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The rest their way through thickets break,
And soon await him by the lake,
It was a fair and gallant sight,
To view them from the neighbouring height,
By the low-levellid sunbeam's light!
For strength and stature, from the clan
Each warrior was a chosen man,
As even afar might well be seen,

By their proud step and martial mien. I am now, not only to eat the flesh from the bone, but even to tear off the inner skin, or filament?” The hint was quite sufficient, and MacLean next morning, to relieve his followers from such dire necessity, undertook an inroad on the mainland, the ravage of which altogether effaced the memory his former expeditions for the like purpose.

Our officer of Engineers, so often quoted, has given us a distinct list of the domestic officers who, independent of Luichttach, or gardes de corps, belonged to the establishment of a Highland Chief. These are, l. The Henchman. See these notes, p. 108. 2. The Bard. See p. 67. 3 Bladier, or spokesman. 4. Gillismore, or sword-bearer, alluded to in the text. 5. Gillie-casflue, who carried the chief, if on foot, over the fords. 6. Gillie-comstraine, who leads the chief's horse. 7. Gillie-Trushanarinsh, the baggage man. 8. The piper. 9. The piper's gillie or attendant, who carries the bagpipe. Although this appeared, naturally enough, very ridiculous to an English officer, who considered the master of such a retinue as no more than an English gentleman of L.500 a-year, yet in the circumstances of the chief, whose strength and importance consisted in the number and attachment of his followers, it was of the last consequence, in point of policy, to have in his gift subordinate offices, which called immediately round his person those who were most devoted to him, and, being of value in their estimation, were also the means of rewarding them.

i Letters from Scotland, vol. II. p. &

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Their feathers dance, their tartans float,
Their targets gleam, as by the boat
A wild and warlike group they stand,
That well became such mountain-strand.

XXVIII. Their Chief, with step reluctant, still Was lingering on the craggy hill, Hard by where turn'd apart the road To Douglas's obscure abode. It was but with that dawning morn, That Roderick Dhu had proudly sworn To drown his love in war's wild roar,' Nor think of Ellen Douglas more ; But he who stems a stream with sand, And fetters flame with flaxen band, Has yet a harder task to proveBy firm resolve to conquer love ! Eve finds the Chief, like restless ghost. Still hovering near his treasure lost; For though his haughty heart deny A parting meeting to his eye, Still fondly strains his anxious ear, The accents of her voice to hear, And inly did he curse the breeze That waked to sound the rustling trees. But hark ! what mingles in the strain ? It is the harp of Allan-Bane, 1 [MS," To drown his grief in war's wild roar,

Nor think of love and Ellen more."]

That wakes its measures slow and high,
Attuned to sacred minstrelsy.
What melting voice attends the strings?
'Tis Ellen, or an angel, sings.

XXIX.

Hymn to the Virgin.
Ave Maria ! maiden mild !

Listen to a maiden's prayer!
Thou canst hear though from the wild,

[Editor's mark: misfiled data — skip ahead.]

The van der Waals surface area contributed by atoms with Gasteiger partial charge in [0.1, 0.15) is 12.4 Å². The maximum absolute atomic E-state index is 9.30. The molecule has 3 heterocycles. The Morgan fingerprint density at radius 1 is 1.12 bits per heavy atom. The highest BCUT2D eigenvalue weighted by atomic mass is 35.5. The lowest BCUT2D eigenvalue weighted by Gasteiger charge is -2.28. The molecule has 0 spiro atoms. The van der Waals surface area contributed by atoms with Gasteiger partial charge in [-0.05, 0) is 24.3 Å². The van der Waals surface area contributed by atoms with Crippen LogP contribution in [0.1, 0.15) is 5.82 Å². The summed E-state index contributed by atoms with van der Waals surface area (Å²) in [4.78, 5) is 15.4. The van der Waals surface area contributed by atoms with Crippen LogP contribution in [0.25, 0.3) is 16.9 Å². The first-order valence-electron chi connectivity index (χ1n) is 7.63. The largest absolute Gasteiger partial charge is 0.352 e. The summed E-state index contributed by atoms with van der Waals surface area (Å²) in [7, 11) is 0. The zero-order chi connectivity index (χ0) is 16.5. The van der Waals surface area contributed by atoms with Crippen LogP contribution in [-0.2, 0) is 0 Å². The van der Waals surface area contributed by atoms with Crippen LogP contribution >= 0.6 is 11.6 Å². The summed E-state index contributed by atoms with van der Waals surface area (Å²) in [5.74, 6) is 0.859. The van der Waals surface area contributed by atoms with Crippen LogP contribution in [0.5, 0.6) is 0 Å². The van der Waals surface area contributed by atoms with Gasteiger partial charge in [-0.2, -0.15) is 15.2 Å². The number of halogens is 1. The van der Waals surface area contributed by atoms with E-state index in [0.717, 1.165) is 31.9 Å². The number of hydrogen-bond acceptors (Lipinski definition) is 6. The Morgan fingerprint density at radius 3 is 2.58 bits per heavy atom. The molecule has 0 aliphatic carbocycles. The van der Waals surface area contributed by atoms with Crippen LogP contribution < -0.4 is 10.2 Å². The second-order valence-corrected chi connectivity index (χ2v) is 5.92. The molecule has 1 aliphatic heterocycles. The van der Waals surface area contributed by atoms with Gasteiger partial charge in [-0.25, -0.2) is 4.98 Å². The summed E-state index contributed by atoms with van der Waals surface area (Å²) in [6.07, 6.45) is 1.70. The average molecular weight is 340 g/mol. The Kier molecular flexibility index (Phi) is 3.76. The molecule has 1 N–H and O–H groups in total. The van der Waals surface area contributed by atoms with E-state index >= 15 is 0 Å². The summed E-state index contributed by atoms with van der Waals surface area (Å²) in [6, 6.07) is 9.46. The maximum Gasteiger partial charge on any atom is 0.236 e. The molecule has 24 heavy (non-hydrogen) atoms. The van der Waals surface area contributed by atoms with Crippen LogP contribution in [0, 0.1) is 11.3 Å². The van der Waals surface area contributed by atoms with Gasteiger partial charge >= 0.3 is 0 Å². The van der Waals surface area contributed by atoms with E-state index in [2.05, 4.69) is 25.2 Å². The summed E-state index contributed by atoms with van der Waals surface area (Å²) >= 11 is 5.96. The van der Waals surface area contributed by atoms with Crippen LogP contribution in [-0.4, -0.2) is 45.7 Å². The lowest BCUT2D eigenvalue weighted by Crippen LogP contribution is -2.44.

Thou canst save amid despair.
Safe may we sleep beneath thy care,

Though banish’d, outcast, and reviled-
Maiden ! hear a maiden's prayer;
Mother, hear a suppliant child!

Ave Maria /

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Ave Maria! undefiled!

The flinty couch we now must share Shall seem with down of eider piled,

If thy protection hover there. The murky cavern's heavy airo

Shall breathe of balm if thou hast smiled ; Then, Maiden ! hear a maiden's prayer, Mother, list a suppliant child !

Ave Maria !

? [MS.-“The flinty couch my sire must share."]
? (MS.-" The murky grotto's noxious air.”]

Ave Maria ! stainless styled !

Foul demons of the earth and air, From this their wonted haunt exiled,

Shall flee before thy presence fair. We bow us to our lot of care,

Beneath thy guidance reconciled; Hear for a maid a maiden's payer, And for a father hear a child !

Ave Maria !

XXX.
Died on the harp the closing hymu-
Unmoved in attitude and limb,
As list’ning still, Clan-Alpine's lord
Stood leaning on his heavy sword,
Until the page, with humble sign,
Twice pointed to the sun's decline.
Then while his plaid he round him cast,
“ It is the last time—'tis the last,"
He muttered thrice,—“ the last time e'er
That angel-voice shall Roderick hear!"
It was a goading thought-his stride
Hied hastier down the mountain-side ;
Sullen he flung him in the boat,
And instant 'cross the lake it shot.
They landed in that silvery bay,
And eastward held their hasty way,
Till, with the latest beams of light,
The band arrived on Lanrick height,

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Where muster'd, in the vale below,
Clan-Alpine's men in martial show.

XXXI. A various scene the clansmen made, Some sate, some stood, some slowly stray'd; But most with mantles folded round, Were couch'd to rest upon the ground, Scarce to be known by curious eye, From the deep heather where they lie, So well was match'd the tartan screen With heath-bell dark and brackens green; Unless where, here and there, a blade, Or lance's point, a glimmer made, Like glow-worm twinkling through the shade. But when, advancing through the gloom, They saw the Chieftain's eagle plume, Their shout of welcome, shrill and wide, Shook the steep mountain's steady side. Thrice it arose, and lake and fell Three times return'd the martial yell; It died upon Bochastle's plain, And silence claimed her evening reign.

(MS.—“Where broad extending far below,

Moster'd Clan-Alpine's martial show,"]

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